NYC Audubon


Brooklyn Bird Club


     Long Pond Greenbelt
Date:  March 10-16, 2010

Location:  Panama

Reported by: Joe Giunta

Our group consisted of Joe, Debbie, Lana, Al, Gina, Rob, Tracy, Wolfgang and Kathy.  Joe, our leader, Debbie and Lana had
been birding in Panama before but for everyone else it was their first time. It was also the first time that Happy Warblers
LLC had ever sponsored a trip outside of the United States. The trip was highly successful with a total of 202 species of birds
being seen by most members of the group. Some of our birders saw over 210 species. At the end of the trip it was wished that
we could have stayed longer and just enjoyed the wildlife, venues, food, and friendships that were made on the trip. A slide
presentation of the trip can be found at

March 10: Our Continental Airways flight, out of Newark/Liberty Airport, took off at the scheduled time of 5:20pm (EST)
and arrived at Tocuman Airport, Panama City at 9:40pm (EST), right on schedule. We were greeted at the airport by our
guide, Jacobo Ortega, who took us to the first of our three hotels, La Estancia B&B, in downtown Panama City. Jacobo
would remain with us for the next seven days.

March 11: We had breakfast at La Estancia and did some birding from the veranda of the hotel. They had many seed and
fruit feeders for birds to come to and for us to watch and enjoy.  We started out for our first birding venue, which was
Plantation Road, about five miles from the hotel. As we left the van the first bird seen was a Violaceous Trogon. We walked
about 100 feet to another great bird that Jacobo had spotted. We looked at a branch but in reality it was a Great Potoo. 
Walking into the forest we found two Sunbitterns. We had fantastic views. Other great birds seen at this location were
Slaty-tailed Trogon, Great Tinamou and Red-capped Manakin.  I particularly liked the White-whiskered Puffbird and
hearing the song of our Acadian Flycatcher. After a few hours of birding we went to Niko’s Café in downtown Panama City
for lunch. After lunch we took a short siesta back at the hotel and then headed out again for an afternoon of birding in
Metropolitan Park, a 500-acre park also in Panama City. Some key birds at this venue included many North American
migrants like Chestnut-sided warbler, several Bay-breasted Warblers and Summer Tanager. Panamanian birds that put on
a show were Green Honeycreeper, Blue Dacnis and Black-crowned Tityra. Dinner was at Mi Ranchito, a lovely spot on a
causeway to an island in the Pacific Ocean.

March 12: After breakfast we left La Estancia and headed for the Caribbean city of Colon. On the way we birded an area
known as Pedro Miguel Town.  At this location we saw Purple Gallinule, Wattled Jacana, Black-bellied Whistling-Ducks
and the people’s favorite, a Boat-billed Heron. Back in the van and we were on our way again to Colon. We used the new
highway and saved about one hour in traveling time. We checked into the Colon Radisson, had lunch at a local restaurant,
and then made a visit to the Panama Canal at Gaton Locks. We stayed in the observation area and watched a ship pass
through the canal. After the canal visit it was back to birding and we were on our way to Fort San Lorenzo. On the way
special birds that we spotted were Mealy Parrots, in display, Black-tailed Trogon and Common Black Hawk. Many Howler
Monkeys were seen on the road. The Fort was built in the sixteenth century by the Spanish explorers and is located at the
mouth of the Chagres River and the Caribbean Sea. Special birds seen here were the Chestnut-mandibled Toucan and the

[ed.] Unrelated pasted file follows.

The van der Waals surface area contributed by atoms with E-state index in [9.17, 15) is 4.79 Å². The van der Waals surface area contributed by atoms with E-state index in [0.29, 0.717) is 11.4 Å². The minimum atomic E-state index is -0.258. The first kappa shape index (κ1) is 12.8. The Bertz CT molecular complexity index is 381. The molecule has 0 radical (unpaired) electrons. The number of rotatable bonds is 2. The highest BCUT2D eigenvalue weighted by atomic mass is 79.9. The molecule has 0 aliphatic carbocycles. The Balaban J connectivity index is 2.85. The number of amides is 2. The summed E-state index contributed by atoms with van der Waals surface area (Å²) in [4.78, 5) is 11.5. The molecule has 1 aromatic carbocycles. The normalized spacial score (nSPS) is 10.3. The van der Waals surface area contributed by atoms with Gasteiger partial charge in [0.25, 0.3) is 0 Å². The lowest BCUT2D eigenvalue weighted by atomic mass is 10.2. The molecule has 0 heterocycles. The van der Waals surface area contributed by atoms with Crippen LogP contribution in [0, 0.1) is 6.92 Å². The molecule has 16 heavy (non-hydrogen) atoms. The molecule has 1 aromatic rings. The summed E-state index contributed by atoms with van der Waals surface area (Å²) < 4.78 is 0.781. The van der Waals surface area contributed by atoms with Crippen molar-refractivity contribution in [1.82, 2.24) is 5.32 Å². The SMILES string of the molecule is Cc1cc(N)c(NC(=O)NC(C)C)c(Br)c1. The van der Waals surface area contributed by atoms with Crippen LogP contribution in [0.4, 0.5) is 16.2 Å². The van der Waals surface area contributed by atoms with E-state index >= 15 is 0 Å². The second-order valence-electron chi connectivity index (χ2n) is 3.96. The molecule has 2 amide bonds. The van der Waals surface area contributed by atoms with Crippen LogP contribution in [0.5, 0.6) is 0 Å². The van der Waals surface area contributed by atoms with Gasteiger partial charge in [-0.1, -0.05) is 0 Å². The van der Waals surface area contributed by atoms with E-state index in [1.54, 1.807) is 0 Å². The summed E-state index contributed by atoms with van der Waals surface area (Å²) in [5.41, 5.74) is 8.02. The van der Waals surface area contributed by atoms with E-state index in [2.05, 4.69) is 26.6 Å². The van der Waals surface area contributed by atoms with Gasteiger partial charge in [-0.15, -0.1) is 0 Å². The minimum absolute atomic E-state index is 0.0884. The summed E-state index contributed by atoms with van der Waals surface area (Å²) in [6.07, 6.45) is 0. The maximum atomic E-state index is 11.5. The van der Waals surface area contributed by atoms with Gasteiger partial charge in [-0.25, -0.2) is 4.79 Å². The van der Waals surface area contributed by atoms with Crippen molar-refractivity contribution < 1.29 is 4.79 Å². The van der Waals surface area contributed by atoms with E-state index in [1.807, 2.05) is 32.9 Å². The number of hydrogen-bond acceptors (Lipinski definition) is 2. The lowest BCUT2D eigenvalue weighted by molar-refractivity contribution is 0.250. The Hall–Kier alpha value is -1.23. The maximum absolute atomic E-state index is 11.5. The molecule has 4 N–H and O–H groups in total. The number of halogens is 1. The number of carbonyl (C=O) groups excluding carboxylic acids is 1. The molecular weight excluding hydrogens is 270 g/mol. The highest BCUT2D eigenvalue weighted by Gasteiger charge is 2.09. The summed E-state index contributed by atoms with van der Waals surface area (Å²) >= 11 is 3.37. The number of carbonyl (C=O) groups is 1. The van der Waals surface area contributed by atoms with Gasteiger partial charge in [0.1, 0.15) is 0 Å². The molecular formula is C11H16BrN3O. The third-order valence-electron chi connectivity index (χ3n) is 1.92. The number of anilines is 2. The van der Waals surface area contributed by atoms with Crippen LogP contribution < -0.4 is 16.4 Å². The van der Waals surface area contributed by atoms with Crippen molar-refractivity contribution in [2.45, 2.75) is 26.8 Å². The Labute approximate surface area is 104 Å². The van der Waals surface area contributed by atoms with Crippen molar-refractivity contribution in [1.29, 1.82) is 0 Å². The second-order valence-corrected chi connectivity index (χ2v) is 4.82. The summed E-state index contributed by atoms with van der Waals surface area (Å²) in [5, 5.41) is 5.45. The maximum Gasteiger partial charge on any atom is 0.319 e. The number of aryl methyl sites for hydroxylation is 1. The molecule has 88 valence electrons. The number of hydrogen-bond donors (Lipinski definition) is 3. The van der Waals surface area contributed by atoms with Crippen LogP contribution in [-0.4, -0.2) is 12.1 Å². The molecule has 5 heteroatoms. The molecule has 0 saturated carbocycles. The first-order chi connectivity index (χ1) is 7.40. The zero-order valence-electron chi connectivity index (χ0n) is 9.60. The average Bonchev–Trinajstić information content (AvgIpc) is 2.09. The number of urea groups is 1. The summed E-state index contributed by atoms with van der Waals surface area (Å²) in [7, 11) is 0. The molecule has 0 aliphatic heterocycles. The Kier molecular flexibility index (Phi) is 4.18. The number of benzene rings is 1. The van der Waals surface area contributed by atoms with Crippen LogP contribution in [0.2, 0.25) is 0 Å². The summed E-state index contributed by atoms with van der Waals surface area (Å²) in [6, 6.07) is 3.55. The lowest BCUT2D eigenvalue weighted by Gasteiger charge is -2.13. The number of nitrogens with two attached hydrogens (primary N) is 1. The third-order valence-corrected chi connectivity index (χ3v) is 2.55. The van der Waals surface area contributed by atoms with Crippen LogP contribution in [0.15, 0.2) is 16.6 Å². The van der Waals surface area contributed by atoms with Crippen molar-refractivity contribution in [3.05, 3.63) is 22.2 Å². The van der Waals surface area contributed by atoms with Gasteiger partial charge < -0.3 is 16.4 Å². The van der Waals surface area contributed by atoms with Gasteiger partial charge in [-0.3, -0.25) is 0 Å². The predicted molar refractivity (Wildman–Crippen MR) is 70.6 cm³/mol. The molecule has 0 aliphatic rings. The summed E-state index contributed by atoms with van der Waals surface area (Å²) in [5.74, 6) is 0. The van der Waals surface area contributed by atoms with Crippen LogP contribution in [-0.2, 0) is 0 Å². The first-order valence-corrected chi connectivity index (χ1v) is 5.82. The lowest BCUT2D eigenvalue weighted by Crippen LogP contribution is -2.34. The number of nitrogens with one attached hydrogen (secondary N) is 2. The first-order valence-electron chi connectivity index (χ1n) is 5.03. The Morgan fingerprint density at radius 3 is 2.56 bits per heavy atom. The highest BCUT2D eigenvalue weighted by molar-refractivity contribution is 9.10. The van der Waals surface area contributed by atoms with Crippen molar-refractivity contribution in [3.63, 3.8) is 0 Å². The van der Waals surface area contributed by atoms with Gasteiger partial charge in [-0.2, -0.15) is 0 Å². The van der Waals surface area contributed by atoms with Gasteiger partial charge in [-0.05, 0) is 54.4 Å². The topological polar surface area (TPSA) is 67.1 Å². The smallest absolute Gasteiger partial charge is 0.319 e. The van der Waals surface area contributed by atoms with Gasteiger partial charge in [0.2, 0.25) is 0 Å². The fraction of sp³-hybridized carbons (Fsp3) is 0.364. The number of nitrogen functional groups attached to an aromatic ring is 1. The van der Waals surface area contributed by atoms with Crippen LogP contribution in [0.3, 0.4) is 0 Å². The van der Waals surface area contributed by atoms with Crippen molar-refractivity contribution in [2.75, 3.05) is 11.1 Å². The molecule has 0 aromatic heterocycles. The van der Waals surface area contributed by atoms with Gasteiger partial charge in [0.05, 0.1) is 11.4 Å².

Crested Oropendola.  In a tree right next to the fort was a Three-toed Sloth and more Howler Monkeys. We ate dinner at
the Radisson and turned in early because we had a busy day tomorrow.

March 13: After an excellent breakfast at the Radisson, we were on our way to bird Achiote Road, one of the premier birding
spots in Panama. We saw many species along Achiote road, where some of the special birds were: White Hawk, White-
headed Wren, Pied-Puffbird and White-tailed Trogon. Next to the road was an area where shade-grown coffee was grown.
We saw workers harvesting the coffee as we continued to bird. Jacobo picked out a Rufescent Tiger-Heron and put it in the
scope. The bird made for great views. Also very interesting to see was a troop of Geoffrey’s Tamarin Monkeys. They are
squirrel-size monkeys known for their beautiful facial patterns.  We stopped at a roadside café for lunch and were treated to
an excellent Panamanian lunch of chicken, rice and beans and a drink for the cost of about $3.50 per person. Near the
restaurant we had excellent views of a Red-breasted Blackbird. We left this area and headed towards Panama City and our
final hotel, the Gamboa Rainforest Resort. The Gamboa is a spectacular hotel with a lobby that must be four stories high
and fantastic views of the Chagres River at Lake Gatun. The hotel is surrounded by 300 acres of its own rainforest. We had
dinner at the Gamboa and prepared for our next day of birding.

March 14: After a 6:30 breakfast at the Gamboa we were on our way to bird one of the best venues in the Americas, Pipeline
Road.  This was deep rainforest and we would see different birds. The road gets its name from a pipeline built just before
World War Two to bring oil from one coast of Panama to the other in case the Canal was ever shut down. The road was
actually a service road for this pipeline.  Some of the great birds that we saw were White-whiskered Puffbird, Slaty-
Antshrike, Chestnut-backed Antbird, Ocellated Antbird, Black-breasted Puffbird, and Long-billed Gnatwren. Our group left
the road and walked into the jungle a little as Jacobo had spotted an Agami Heron. We had spectacular views of the bird. 
Next we saw a Kentucky Warbler, which winters in this area. We walked and birded the road for about four hours. When
lunch time came we returned to the Gamboa and had lunch at their deck restaurant with views of the Panama Canal. It was